Bobcat (Lynx rufus) ecology in a longleaf pine ecosystem in southwestern Georgia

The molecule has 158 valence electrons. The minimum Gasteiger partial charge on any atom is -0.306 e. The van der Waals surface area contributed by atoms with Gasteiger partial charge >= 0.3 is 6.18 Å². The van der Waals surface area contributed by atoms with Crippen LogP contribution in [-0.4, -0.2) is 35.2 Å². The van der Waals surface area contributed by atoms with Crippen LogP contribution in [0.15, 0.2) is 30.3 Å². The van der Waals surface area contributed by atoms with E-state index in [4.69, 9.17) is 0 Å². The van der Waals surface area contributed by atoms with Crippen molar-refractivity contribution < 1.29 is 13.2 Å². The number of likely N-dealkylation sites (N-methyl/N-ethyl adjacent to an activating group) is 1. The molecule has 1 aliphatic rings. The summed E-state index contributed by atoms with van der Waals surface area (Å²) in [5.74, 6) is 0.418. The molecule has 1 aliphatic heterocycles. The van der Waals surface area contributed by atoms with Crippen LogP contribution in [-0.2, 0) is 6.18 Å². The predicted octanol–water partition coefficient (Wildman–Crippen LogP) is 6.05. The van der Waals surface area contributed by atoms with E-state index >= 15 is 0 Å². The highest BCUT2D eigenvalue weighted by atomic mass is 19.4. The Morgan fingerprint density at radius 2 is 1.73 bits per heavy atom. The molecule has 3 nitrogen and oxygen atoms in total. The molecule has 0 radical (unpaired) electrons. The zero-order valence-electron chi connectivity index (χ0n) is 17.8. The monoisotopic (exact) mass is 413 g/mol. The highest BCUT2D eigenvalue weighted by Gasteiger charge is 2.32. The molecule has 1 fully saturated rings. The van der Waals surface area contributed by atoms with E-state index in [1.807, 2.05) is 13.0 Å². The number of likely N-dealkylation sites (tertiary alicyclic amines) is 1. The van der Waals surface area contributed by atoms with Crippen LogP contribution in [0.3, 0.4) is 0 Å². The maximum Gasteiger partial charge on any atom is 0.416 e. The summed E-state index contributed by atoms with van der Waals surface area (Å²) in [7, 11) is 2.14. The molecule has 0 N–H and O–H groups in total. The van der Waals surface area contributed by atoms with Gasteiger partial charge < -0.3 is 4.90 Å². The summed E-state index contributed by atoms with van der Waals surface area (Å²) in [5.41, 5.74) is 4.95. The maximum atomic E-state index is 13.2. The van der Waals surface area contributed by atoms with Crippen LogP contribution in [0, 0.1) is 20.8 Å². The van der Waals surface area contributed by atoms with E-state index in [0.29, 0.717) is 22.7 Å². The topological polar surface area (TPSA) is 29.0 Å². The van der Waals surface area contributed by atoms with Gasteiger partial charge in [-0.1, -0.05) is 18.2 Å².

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A paucity of knowledge exists about the effects of northern bobwhite (quail; Colinus virginianus) management practices on bobcat (Lynx rufus) ecology. Quail management is an important part of the longleaf pine (Pinus palustris)-wiregrass (Aristida stricta) ecosystem. This study investigated bobcat home range, habitat use, and dietary patterns in a longleaf pine- wiregrass ecosystem managed for quail in southwestern Georgia. Male home ranges were larger than female home ranges, and home range sizes varied seasonally for females, but not for males. Bobcats selected habitats to include in their home range, but did not select habitats within the home range. Agriculture was the most preferred habitat type, and edge was an important component of habitat. Diet varied seasonally during year 1 and year 2, but not during year 3. Bobcats were not a major predator of quail. Their primary prey items were cotton rats (Sigmodon hispidus) and other rodents. Land management practices such as prescribed burning and maintenance of food plots probably contributed to high quality habitat with ample prey; thus certain quail management practices may impact bobcat ecology.